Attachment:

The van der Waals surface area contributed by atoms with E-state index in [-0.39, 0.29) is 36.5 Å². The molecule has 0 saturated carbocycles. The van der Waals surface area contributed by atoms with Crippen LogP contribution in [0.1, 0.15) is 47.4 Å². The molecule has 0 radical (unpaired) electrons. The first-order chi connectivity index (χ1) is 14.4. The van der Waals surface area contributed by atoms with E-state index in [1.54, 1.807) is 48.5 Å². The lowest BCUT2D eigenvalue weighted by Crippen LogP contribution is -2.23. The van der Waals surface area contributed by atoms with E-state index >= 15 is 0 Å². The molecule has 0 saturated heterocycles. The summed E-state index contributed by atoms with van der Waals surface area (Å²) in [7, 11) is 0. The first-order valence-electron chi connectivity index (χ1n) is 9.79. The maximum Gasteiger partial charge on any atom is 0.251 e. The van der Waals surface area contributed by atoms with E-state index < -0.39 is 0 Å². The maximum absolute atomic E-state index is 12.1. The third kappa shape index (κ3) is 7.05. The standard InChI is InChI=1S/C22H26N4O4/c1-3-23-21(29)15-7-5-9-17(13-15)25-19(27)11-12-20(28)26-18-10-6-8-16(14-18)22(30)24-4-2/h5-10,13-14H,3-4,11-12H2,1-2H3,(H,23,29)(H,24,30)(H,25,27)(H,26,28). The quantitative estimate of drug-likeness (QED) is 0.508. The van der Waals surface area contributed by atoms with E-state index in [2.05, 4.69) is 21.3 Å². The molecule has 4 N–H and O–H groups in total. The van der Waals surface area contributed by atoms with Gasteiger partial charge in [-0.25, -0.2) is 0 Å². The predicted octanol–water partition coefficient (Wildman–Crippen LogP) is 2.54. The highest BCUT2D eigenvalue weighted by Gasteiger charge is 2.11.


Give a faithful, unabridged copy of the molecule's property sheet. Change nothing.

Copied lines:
The van der Waals surface area contributed by atoms with E-state index in [-0.39, 0.29) is 36.5 Å². The molecule has 0 saturated carbocycles. The van der Waals surface area contributed by atoms with Crippen LogP contribution in [0.1, 0.15) is 47.4 Å². The molecule has 0 radical (unpaired) electrons. The first-order chi connectivity index (χ1) is 14.4. The van der Waals surface area contributed by atoms with E-state index in [1.54, 1.807) is 48.5 Å². The lowest BCUT2D eigenvalue weighted by Crippen LogP contribution is -2.23. The van der Waals surface area contributed by atoms with E-state index >= 15 is 0 Å². The molecule has 0 saturated heterocycles. The summed E-state index contributed by atoms with van der Waals surface area (Å²) in [7, 11) is 0. The first-order valence-electron chi connectivity index (χ1n) is 9.79. The maximum Gasteiger partial charge on any atom is 0.251 e. The van der Waals surface area contributed by atoms with E-state index < -0.39 is 0 Å². The maximum absolute atomic E-state index is 12.1. The third kappa shape index (κ3) is 7.05. The standard InChI is InChI=1S/C22H26N4O4/c1-3-23-21(29)15-7-5-9-17(13-15)25-19(27)11-12-20(28)26-18-10-6-8-16(14-18)22(30)24-4-2/h5-10,13-14H,3-4,11-12H2,1-2H3,(H,23,29)(H,24,30)(H,25,27)(H,26,28). The quantitative estimate of drug-likeness (QED) is 0.508. The van der Waals surface area contributed by atoms with E-state index in [2.05, 4.69) is 21.3 Å². The molecule has 4 N–H and O–H groups in total. The van der Waals surface area contributed by atoms with Gasteiger partial charge in [-0.25, -0.2) is 0 Å². The predicted octanol–water partition coefficient (Wildman–Crippen LogP) is 2.54. The highest BCUT2D eigenvalue weighted by Gasteiger charge is 2.11.